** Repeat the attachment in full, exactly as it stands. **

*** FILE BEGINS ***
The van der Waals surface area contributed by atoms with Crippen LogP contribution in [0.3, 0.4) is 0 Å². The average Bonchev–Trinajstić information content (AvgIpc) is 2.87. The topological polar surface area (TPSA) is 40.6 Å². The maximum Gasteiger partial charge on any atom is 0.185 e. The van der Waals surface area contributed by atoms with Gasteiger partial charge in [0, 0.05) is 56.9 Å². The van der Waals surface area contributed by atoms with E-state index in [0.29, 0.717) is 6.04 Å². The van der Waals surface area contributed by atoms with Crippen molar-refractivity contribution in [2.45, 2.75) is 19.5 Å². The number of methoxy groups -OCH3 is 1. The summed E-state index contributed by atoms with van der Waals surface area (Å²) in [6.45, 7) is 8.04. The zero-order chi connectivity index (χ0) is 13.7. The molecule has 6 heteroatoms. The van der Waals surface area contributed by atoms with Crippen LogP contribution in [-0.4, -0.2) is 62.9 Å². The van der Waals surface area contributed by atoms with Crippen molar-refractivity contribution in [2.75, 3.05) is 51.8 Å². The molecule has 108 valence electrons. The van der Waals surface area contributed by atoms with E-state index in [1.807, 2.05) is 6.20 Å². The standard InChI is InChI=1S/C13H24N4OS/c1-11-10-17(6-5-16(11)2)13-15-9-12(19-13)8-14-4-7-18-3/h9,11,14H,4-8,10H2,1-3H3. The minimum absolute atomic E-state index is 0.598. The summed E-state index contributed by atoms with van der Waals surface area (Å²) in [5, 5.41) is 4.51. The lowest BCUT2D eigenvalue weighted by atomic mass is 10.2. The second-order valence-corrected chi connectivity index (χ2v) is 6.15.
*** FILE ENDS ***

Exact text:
The van der Waals surface area contributed by atoms with Crippen LogP contribution in [0.3, 0.4) is 0 Å². The average Bonchev–Trinajstić information content (AvgIpc) is 2.87. The topological polar surface area (TPSA) is 40.6 Å². The maximum Gasteiger partial charge on any atom is 0.185 e. The van der Waals surface area contributed by atoms with Gasteiger partial charge in [0, 0.05) is 56.9 Å². The van der Waals surface area contributed by atoms with E-state index in [0.29, 0.717) is 6.04 Å². The van der Waals surface area contributed by atoms with Crippen molar-refractivity contribution in [2.45, 2.75) is 19.5 Å². The number of methoxy groups -OCH3 is 1. The summed E-state index contributed by atoms with van der Waals surface area (Å²) in [6.45, 7) is 8.04. The zero-order chi connectivity index (χ0) is 13.7. The molecule has 6 heteroatoms. The van der Waals surface area contributed by atoms with Crippen LogP contribution in [-0.4, -0.2) is 62.9 Å². The van der Waals surface area contributed by atoms with Crippen molar-refractivity contribution in [2.75, 3.05) is 51.8 Å². The molecule has 108 valence electrons. The van der Waals surface area contributed by atoms with E-state index in [1.807, 2.05) is 6.20 Å². The standard InChI is InChI=1S/C13H24N4OS/c1-11-10-17(6-5-16(11)2)13-15-9-12(19-13)8-14-4-7-18-3/h9,11,14H,4-8,10H2,1-3H3. The minimum absolute atomic E-state index is 0.598. The summed E-state index contributed by atoms with van der Waals surface area (Å²) in [5, 5.41) is 4.51. The lowest BCUT2D eigenvalue weighted by atomic mass is 10.2. The second-order valence-corrected chi connectivity index (χ2v) is 6.15.